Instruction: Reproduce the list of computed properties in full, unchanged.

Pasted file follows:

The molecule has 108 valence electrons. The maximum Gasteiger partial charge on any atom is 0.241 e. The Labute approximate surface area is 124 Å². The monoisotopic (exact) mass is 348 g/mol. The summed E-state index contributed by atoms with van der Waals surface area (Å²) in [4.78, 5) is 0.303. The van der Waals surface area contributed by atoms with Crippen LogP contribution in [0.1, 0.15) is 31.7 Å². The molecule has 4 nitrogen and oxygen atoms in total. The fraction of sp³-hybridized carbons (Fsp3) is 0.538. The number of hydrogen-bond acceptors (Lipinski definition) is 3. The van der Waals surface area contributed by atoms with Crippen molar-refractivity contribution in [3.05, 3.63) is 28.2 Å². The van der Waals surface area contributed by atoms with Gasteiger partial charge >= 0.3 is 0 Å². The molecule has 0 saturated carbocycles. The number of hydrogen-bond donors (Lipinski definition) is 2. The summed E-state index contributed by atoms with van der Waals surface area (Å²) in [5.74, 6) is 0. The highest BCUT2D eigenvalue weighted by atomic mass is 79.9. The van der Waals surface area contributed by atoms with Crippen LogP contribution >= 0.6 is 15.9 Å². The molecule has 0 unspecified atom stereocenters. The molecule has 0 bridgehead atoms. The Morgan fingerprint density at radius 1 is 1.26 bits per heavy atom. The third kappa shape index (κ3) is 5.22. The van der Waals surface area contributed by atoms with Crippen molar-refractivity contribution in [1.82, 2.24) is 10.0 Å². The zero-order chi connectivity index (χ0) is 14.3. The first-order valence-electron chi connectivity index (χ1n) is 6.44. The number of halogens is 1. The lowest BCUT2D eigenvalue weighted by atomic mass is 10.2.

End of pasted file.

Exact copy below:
The molecule has 108 valence electrons. The maximum Gasteiger partial charge on any atom is 0.241 e. The Labute approximate surface area is 124 Å². The monoisotopic (exact) mass is 348 g/mol. The summed E-state index contributed by atoms with van der Waals surface area (Å²) in [4.78, 5) is 0.303. The van der Waals surface area contributed by atoms with Crippen LogP contribution in [0.1, 0.15) is 31.7 Å². The molecule has 4 nitrogen and oxygen atoms in total. The fraction of sp³-hybridized carbons (Fsp3) is 0.538. The number of hydrogen-bond acceptors (Lipinski definition) is 3. The van der Waals surface area contributed by atoms with Crippen molar-refractivity contribution in [3.05, 3.63) is 28.2 Å². The van der Waals surface area contributed by atoms with Gasteiger partial charge >= 0.3 is 0 Å². The molecule has 0 saturated carbocycles. The number of hydrogen-bond donors (Lipinski definition) is 2. The summed E-state index contributed by atoms with van der Waals surface area (Å²) in [5.74, 6) is 0. The highest BCUT2D eigenvalue weighted by atomic mass is 79.9. The van der Waals surface area contributed by atoms with Crippen LogP contribution >= 0.6 is 15.9 Å². The molecule has 0 unspecified atom stereocenters. The molecule has 0 bridgehead atoms. The Morgan fingerprint density at radius 1 is 1.26 bits per heavy atom. The third kappa shape index (κ3) is 5.22. The van der Waals surface area contributed by atoms with Crippen molar-refractivity contribution in [1.82, 2.24) is 10.0 Å². The zero-order chi connectivity index (χ0) is 14.3. The first-order valence-electron chi connectivity index (χ1n) is 6.44. The number of halogens is 1. The lowest BCUT2D eigenvalue weighted by atomic mass is 10.2.